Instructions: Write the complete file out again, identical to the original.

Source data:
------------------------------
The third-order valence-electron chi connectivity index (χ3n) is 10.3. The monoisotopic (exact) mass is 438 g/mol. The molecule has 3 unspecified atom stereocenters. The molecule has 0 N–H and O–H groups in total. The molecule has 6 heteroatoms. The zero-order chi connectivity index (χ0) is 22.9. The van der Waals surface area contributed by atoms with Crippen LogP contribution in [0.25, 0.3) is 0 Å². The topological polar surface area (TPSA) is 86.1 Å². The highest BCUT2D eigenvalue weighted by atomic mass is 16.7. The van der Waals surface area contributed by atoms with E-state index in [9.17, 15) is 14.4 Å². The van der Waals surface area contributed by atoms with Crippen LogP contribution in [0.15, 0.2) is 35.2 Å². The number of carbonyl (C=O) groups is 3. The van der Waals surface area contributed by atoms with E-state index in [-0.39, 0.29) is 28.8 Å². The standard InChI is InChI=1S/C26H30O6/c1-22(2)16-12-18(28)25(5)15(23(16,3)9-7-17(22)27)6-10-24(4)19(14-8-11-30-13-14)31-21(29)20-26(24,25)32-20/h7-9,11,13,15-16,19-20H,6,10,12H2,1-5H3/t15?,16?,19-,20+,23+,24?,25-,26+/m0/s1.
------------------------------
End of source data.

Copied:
The third-order valence-electron chi connectivity index (χ3n) is 10.3. The monoisotopic (exact) mass is 438 g/mol. The molecule has 3 unspecified atom stereocenters. The molecule has 0 N–H and O–H groups in total. The molecule has 6 heteroatoms. The zero-order chi connectivity index (χ0) is 22.9. The van der Waals surface area contributed by atoms with Crippen LogP contribution in [0.25, 0.3) is 0 Å². The topological polar surface area (TPSA) is 86.1 Å². The highest BCUT2D eigenvalue weighted by atomic mass is 16.7. The van der Waals surface area contributed by atoms with E-state index in [9.17, 15) is 14.4 Å². The van der Waals surface area contributed by atoms with Crippen LogP contribution in [0.15, 0.2) is 35.2 Å². The number of carbonyl (C=O) groups is 3. The van der Waals surface area contributed by atoms with E-state index in [-0.39, 0.29) is 28.8 Å². The standard InChI is InChI=1S/C26H30O6/c1-22(2)16-12-18(28)25(5)15(23(16,3)9-7-17(22)27)6-10-24(4)19(14-8-11-30-13-14)31-21(29)20-26(24,25)32-20/h7-9,11,13,15-16,19-20H,6,10,12H2,1-5H3/t15?,16?,19-,20+,23+,24?,25-,26+/m0/s1.